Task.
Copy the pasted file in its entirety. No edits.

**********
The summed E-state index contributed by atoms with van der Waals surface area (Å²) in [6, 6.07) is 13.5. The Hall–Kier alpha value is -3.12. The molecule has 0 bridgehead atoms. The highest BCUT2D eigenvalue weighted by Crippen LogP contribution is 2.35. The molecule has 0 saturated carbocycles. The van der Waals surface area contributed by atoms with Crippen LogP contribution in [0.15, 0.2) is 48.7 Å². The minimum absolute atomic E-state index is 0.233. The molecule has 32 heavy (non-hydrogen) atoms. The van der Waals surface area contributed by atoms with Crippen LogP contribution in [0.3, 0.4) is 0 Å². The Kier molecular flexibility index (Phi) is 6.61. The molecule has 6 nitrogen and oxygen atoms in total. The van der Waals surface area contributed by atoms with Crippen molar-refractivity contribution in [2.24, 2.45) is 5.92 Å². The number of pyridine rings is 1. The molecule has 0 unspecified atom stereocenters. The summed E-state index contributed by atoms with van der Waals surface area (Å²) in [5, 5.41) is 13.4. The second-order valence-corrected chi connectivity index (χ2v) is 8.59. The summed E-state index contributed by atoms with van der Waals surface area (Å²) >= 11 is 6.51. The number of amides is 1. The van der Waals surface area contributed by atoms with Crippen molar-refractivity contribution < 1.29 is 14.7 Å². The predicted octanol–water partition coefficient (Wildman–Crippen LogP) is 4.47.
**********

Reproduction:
The summed E-state index contributed by atoms with van der Waals surface area (Å²) in [6, 6.07) is 13.5. The Hall–Kier alpha value is -3.12. The molecule has 0 bridgehead atoms. The highest BCUT2D eigenvalue weighted by Crippen LogP contribution is 2.35. The molecule has 0 saturated carbocycles. The van der Waals surface area contributed by atoms with Crippen LogP contribution in [0.15, 0.2) is 48.7 Å². The minimum absolute atomic E-state index is 0.233. The molecule has 32 heavy (non-hydrogen) atoms. The van der Waals surface area contributed by atoms with Crippen LogP contribution in [0.3, 0.4) is 0 Å². The Kier molecular flexibility index (Phi) is 6.61. The molecule has 6 nitrogen and oxygen atoms in total. The van der Waals surface area contributed by atoms with Crippen molar-refractivity contribution in [2.24, 2.45) is 5.92 Å². The number of pyridine rings is 1. The molecule has 0 unspecified atom stereocenters. The summed E-state index contributed by atoms with van der Waals surface area (Å²) in [5, 5.41) is 13.4. The second-order valence-corrected chi connectivity index (χ2v) is 8.59. The summed E-state index contributed by atoms with van der Waals surface area (Å²) >= 11 is 6.51. The number of amides is 1. The van der Waals surface area contributed by atoms with Crippen molar-refractivity contribution < 1.29 is 14.7 Å². The predicted octanol–water partition coefficient (Wildman–Crippen LogP) is 4.47.